Osprey Kestrel 58

Chris Townsend tests a selection of versatile rucksacks ideal for backpacking or hut-to-hut trips

Illustration photo of Osprey Kestrel 58

Specifications

  • Pockets, cost
  • Heavy
  • CAPACITY: 56, 58 litres depending on size
  • RECOMMENDED MAX.LOAD: not given
  • MATERIALS: 420D nylon packcloth/210 double diamond nylon
  • CLOSURES: lid with 2 buckles
  • COMPARTMENTS: 2
  • BACK: adjustable, internal frame, moulded foam panel
  • SIZES: S/M, M/L
  • HIPBELT: slotted EVA foam
  • POCKETS: 2 external lid, 1 internal lid, 2 bellows side, 2 hipbelt, 2 stretch side, stretch front, external hydration
  • FEATURES: rain cover, side compression straps, trekking pole attachment, twin ice axe straps, lower compartment straps
  • STATED WEIGHT: 1720g (M/L)
  • TGO WEIGHT: 1815 (M/L)
  • VOLUME-TO-WEIGHT RATIO: 16/500
  • PRICE: £120
  • WEBSITE: www.ospreypacks.com

 This is a fully featured pack with a supportive harness at a good price. It’s heavy, though – the only real disadvantage. The open mesh-covered back panel and hipbelt allow some moisture to escape and dry quickly. The shaped hipbelt supports loads of 12-15kg without problem. The fabric and components are quite substantial and should last okay. I like the many pockets, which give good access to gear, but not the lower compartment, which I think unnecessary in packs this size. The long, vertical side pockets can hold a great deal but do impinge on the volume of the main compartment if stuff ed full. Despite the truncated length, the front pouch is still quite useful for wet gear and there’s a rain cover in its base. The Kestrel 58 isn’t a bad pack but I think Osprey make better ones in this size range, namely the Exos 58, which is much lighter, and the Atmos 50, which is a little lighter.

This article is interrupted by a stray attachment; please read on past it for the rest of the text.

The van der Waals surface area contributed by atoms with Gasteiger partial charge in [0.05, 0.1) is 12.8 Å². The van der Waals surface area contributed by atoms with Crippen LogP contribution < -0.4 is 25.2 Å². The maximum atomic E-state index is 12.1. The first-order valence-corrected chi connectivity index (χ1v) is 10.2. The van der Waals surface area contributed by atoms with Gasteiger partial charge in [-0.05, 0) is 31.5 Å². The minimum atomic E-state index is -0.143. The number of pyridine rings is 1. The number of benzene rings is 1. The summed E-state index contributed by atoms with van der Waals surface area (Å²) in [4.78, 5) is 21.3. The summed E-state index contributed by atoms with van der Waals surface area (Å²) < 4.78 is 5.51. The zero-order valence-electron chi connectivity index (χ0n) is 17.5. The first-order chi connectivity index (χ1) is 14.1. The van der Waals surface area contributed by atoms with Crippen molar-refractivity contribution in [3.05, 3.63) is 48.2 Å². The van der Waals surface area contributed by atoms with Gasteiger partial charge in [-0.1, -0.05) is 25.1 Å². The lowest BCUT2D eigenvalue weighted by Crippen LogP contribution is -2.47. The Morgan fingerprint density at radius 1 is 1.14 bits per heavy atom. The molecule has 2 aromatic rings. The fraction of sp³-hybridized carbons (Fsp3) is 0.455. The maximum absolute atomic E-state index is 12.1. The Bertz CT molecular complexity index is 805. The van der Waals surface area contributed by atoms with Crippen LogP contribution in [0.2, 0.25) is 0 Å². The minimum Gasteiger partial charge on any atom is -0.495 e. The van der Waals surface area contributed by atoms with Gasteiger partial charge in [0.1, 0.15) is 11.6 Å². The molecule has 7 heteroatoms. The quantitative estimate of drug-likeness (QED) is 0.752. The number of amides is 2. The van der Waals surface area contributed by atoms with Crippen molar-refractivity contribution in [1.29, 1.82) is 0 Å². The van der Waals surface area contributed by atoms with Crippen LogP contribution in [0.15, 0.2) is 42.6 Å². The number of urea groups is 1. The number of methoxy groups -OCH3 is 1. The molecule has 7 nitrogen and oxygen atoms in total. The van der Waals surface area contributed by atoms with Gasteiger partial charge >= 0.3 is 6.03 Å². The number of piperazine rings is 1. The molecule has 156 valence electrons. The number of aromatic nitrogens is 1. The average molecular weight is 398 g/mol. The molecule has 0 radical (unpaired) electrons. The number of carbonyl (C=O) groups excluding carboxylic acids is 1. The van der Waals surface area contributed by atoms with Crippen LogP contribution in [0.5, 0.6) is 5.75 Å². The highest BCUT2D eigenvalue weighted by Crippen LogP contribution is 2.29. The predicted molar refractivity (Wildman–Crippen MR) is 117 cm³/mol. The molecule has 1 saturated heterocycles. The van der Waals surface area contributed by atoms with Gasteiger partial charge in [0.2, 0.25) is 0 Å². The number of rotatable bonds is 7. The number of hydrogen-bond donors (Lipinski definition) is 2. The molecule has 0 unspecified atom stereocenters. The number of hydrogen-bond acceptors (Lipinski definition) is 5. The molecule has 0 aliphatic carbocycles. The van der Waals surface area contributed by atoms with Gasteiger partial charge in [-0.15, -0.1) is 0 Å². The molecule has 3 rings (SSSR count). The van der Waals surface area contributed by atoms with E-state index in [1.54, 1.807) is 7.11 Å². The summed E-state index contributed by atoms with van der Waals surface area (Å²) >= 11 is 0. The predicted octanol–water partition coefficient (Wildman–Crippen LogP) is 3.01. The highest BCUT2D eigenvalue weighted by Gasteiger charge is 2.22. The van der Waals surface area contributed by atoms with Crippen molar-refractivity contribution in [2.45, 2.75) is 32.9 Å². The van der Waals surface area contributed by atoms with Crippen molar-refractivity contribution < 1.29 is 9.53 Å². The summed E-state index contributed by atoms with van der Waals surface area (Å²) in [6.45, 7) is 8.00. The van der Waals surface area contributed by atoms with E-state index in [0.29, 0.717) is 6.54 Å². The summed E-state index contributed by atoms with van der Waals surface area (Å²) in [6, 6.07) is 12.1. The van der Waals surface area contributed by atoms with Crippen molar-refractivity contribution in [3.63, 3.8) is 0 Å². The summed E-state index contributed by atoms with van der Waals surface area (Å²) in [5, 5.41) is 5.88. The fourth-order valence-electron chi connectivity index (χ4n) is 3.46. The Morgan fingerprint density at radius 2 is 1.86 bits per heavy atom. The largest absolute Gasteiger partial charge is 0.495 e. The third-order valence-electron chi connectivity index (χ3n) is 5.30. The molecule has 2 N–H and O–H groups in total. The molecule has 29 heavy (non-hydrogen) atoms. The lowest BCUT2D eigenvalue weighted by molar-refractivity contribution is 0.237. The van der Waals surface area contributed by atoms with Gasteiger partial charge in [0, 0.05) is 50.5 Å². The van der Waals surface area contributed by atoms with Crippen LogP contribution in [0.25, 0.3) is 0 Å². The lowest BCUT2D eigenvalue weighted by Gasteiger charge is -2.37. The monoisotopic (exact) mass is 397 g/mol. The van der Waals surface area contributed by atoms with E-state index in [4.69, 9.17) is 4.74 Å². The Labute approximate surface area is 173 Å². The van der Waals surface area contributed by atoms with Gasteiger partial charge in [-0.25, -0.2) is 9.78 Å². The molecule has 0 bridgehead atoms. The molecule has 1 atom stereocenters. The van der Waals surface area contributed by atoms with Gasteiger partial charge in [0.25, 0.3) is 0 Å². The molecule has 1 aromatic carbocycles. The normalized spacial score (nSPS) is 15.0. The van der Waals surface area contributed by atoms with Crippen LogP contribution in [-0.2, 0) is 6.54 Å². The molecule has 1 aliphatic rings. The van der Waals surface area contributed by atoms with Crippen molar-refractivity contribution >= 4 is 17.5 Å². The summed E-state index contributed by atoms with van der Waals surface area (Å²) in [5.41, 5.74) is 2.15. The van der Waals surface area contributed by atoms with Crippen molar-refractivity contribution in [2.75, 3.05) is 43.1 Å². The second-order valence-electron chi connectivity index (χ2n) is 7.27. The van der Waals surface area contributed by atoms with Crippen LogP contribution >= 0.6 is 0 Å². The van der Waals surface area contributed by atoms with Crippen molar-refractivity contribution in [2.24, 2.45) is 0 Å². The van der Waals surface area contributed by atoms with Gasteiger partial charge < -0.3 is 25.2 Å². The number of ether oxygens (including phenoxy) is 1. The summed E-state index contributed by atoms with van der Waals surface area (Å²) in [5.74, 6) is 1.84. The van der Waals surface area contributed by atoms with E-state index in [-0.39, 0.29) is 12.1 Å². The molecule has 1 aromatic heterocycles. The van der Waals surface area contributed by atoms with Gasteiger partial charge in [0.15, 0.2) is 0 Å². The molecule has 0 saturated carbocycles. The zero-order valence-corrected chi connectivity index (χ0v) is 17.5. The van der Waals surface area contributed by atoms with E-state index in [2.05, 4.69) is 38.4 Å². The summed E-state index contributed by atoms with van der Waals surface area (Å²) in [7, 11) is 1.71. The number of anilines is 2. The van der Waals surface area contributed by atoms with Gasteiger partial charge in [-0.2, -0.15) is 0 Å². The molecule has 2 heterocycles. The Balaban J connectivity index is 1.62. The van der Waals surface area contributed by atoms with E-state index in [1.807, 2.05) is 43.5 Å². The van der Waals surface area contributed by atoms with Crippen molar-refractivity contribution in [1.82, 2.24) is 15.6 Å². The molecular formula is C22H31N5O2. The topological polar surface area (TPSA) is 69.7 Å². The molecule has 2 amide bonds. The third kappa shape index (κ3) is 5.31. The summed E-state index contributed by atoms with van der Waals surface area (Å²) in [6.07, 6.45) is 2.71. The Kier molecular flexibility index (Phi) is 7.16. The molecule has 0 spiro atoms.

Subscribe to The Great Outdoors
PRINT + TABLET